The above pic is of Anderson University’s Fine Arts Center. The seating was PACKED the night of the performance of the Anderson Senior Follies. It’s a beautiful building for a fun event. You can see a blurry bit of Annette, the Follies Director, to the right in blue. 🙂
I couldn’t leave the grounds of Central Presbyterian Church without a picture of the church itself. I took the above with my wide setting, 18 mm, and you can tell it’s a bit distorted. However, I love getting it all in a shot. Sorry for the shadows!
Central Presbyterian Church, located on Boulevard, has an interesting bell tower in its grounds. (An up-close is below.) You can tell the light for the pic wasn’t optimum; unfortunately the steeple is pretty washed out, but hopefully it’s an accurate image, nonetheless. (I took this pic last Sunday. Sat., Jan. 16, was dark and overcast and the rain came in about mid-day.)
As Mina and I walked along North Boulevard, I was surprised to “discover” a tower of bells on the grounds of Central Presbyterian Church. It’s a big tower, but I just had never noticed it before. The largest and bottom bell is engraved with a memorial, as is a plaque beneath the tower: “In thanksgiving for the life of Samuel Hammond Huff, Jr., MD, Nov. 27, 1922 to Sept. 11, 1993.” A larger version of the picture is here.
I’ve always loved photographing feet. Sometimes it turns out well, sometimes not so good. Can you guess where this pic was taken? I’ve posted a pic of that putt-ready green carpet before. 🙂 Sunday was the first church service for Capstone Community Church in their new-to-them facility on West Whitner. (Formerly Central Baptist Church) A lot of remodeling was done to bring the building up to code — and to make it suit the needs of the new congregation. You can see the two-tone greens where the members removed part of the wooden altar to make a larger podium. In the above photo, David, the pastor, is sharing the message. (He has cool shoes, huh?)
A view from inside AIM’s Food Pantry. (The road above is Murray Avenue.) AIM or Anderson Interfaith Ministries provides a variety of programs for the needy in Anderson and its surrounding communities. The more I learn about AIM, the more grateful I am to have its services in our area.
Can you guess where this offering of bread is? (Or rather, what group offers this bread?) If you are from Anderson, it shouldn’t be too hard a guess. (I’ll reveal where tomorrow.)
With our bread, we want some water, right? Check out this pic from Antigua Daily Photo. Sobering, huh? I take simply turning on a faucet for granted.
Update: Congratulations, Eric! Eric correctly guessed that the above bread is provided to the hungry in our community by AIM or Anderson Interfaith Ministries.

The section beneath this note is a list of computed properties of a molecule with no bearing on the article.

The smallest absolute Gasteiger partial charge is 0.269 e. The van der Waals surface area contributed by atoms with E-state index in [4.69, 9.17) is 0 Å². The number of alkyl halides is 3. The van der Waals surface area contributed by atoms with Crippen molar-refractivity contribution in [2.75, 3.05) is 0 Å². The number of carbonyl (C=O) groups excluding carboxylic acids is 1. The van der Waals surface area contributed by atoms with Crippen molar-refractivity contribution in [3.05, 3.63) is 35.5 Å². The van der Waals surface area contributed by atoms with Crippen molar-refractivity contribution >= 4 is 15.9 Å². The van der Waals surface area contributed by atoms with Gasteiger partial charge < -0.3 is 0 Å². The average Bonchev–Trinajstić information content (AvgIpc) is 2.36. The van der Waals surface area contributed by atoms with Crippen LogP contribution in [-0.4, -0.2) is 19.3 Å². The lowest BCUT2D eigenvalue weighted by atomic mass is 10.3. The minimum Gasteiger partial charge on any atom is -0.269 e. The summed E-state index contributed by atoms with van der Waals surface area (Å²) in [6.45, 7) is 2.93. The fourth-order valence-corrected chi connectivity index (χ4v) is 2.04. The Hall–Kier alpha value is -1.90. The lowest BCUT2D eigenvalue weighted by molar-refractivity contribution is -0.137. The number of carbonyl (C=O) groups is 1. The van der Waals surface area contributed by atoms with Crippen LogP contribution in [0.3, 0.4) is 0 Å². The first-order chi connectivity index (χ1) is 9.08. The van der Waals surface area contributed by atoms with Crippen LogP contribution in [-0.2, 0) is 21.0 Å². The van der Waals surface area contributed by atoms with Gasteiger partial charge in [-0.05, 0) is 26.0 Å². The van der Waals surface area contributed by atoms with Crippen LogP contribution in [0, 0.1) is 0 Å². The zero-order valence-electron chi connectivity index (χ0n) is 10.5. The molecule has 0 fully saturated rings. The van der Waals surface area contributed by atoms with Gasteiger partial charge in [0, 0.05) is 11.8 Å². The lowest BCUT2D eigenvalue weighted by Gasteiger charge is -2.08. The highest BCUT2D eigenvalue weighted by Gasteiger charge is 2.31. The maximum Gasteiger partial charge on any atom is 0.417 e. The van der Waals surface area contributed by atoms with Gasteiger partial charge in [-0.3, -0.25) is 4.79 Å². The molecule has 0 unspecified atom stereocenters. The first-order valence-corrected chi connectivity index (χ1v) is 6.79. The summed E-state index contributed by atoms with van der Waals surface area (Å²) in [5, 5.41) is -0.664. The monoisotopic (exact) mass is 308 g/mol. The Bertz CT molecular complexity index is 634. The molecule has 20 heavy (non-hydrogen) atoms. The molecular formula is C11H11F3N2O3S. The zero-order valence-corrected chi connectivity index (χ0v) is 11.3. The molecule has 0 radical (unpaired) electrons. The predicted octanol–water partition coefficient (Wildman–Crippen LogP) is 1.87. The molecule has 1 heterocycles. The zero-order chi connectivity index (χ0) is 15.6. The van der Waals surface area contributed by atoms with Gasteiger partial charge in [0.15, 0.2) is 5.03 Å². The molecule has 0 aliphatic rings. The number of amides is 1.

Can you guess what’s happening in this photo? Proselytizing, that’s what! 🙂 It’s not often that I have a camera at just the right moment. I was in the midst of photographing dogs — when, ba-boom! A friendly Pope Drive church member appeared and invited our children to VBS — vacation Bible school. Neither my friend in the picture nor I have children — nor do the friends whose yard we were crashing. Strike three, in a way for the outreach group. They were undaunted. We pointed out the child-filled homes within sight distance, and they went on their way. Wishing the best for VBS and the kids attending.
This plucky little creature picked up his daddy’s shoe and went exploring Capstone Community Church‘s sanctuary. (Sorry for the grain.) The church is holding services at AmStar Theaters while congregants rennovate the church building on Whitner.
Tracey, a work friend from Connecticut, could make me laugh so hard tears streamed from my eyes. I always snapped to attention when she began a story with, “Brian said…” Brian, her husband, also from Connecticut, acheived cult status in our lunch bunch. Stories involving the sardonic, deaf-in-one-ear, dish-washing, cooking-and-cleaning, athletic, hammer-handy former sailor were always the juciest and most tear-inducing. (I often told her that I wanted to find my own Brian, to which she just rolled her eyes, shaking her head as if I didn’t quite get the stories. 🙂 )
“Brian said,” Tracey began, after explaining how much her two cherished little girls LOVED being involved in the local church. “They have friends from school who go there,” she expounded, “and they like the Wednesday and Sunday night activities.” The tone of her story was incredulous — her girls enjoying this constant church attendance. “If we don’t go, they ask why!” she said with a laugh. “Sunday morning, Sunday night, and Wednesday night. Brian said flat out he wasn’t doing all that,” she said, again laughing. Her children who had picked up Southern accents at school had also picked up this enjoyment of church. “Oh, we went to church up North,” she said. “But not THREE TIMES a week!” We all laughed and nodded.
Three times a week is pretty traditional, but not something every church still follows. Capstone has Sunday service at 10 a.m., and members meet in home groups during the week. Maybe that schedule would have been okay for Brian. 🙂
Calhoun Academy of the Arts has the coolest building decoration I’ve come across. Gigantic representations of music, drama, writing, painting — the arts. Found on Calhoun Avenue